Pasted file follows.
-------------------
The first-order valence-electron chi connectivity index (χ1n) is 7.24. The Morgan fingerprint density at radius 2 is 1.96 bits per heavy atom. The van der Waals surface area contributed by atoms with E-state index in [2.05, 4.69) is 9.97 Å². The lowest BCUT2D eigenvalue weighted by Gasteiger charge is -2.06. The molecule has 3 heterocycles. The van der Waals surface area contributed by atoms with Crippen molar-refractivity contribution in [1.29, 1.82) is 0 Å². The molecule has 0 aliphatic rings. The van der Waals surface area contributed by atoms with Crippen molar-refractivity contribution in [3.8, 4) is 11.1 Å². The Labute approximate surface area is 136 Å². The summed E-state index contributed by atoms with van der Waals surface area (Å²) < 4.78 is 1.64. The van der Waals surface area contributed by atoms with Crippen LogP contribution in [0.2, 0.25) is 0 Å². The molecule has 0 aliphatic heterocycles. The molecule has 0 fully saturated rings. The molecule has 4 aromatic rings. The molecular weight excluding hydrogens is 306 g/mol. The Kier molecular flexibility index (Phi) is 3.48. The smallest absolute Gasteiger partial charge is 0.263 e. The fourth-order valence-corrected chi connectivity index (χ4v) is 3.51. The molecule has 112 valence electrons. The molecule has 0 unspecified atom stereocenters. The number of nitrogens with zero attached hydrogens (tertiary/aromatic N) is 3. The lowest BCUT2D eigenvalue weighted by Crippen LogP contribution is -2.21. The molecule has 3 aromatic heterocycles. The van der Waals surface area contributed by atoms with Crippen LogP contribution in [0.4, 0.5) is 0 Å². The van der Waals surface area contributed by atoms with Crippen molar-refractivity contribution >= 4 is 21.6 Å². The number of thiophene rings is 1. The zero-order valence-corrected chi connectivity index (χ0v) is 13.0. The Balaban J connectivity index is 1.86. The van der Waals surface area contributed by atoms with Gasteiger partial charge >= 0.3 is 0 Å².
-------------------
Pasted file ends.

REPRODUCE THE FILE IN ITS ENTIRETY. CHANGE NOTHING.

The first-order valence-electron chi connectivity index (χ1n) is 7.24. The Morgan fingerprint density at radius 2 is 1.96 bits per heavy atom. The van der Waals surface area contributed by atoms with E-state index in [2.05, 4.69) is 9.97 Å². The lowest BCUT2D eigenvalue weighted by Gasteiger charge is -2.06. The molecule has 3 heterocycles. The van der Waals surface area contributed by atoms with Crippen molar-refractivity contribution in [1.29, 1.82) is 0 Å². The molecule has 0 aliphatic rings. The van der Waals surface area contributed by atoms with Crippen molar-refractivity contribution in [3.8, 4) is 11.1 Å². The Labute approximate surface area is 136 Å². The summed E-state index contributed by atoms with van der Waals surface area (Å²) < 4.78 is 1.64. The van der Waals surface area contributed by atoms with Crippen LogP contribution in [0.2, 0.25) is 0 Å². The molecule has 0 aliphatic heterocycles. The molecule has 0 fully saturated rings. The molecule has 4 aromatic rings. The molecular weight excluding hydrogens is 306 g/mol. The Kier molecular flexibility index (Phi) is 3.48. The smallest absolute Gasteiger partial charge is 0.263 e. The fourth-order valence-corrected chi connectivity index (χ4v) is 3.51. The molecule has 112 valence electrons. The molecule has 0 unspecified atom stereocenters. The number of nitrogens with zero attached hydrogens (tertiary/aromatic N) is 3. The lowest BCUT2D eigenvalue weighted by Crippen LogP contribution is -2.21. The molecule has 3 aromatic heterocycles. The van der Waals surface area contributed by atoms with Crippen LogP contribution in [0.4, 0.5) is 0 Å². The van der Waals surface area contributed by atoms with Crippen molar-refractivity contribution >= 4 is 21.6 Å². The number of thiophene rings is 1. The zero-order valence-corrected chi connectivity index (χ0v) is 13.0. The Balaban J connectivity index is 1.86. The van der Waals surface area contributed by atoms with Gasteiger partial charge >= 0.3 is 0 Å².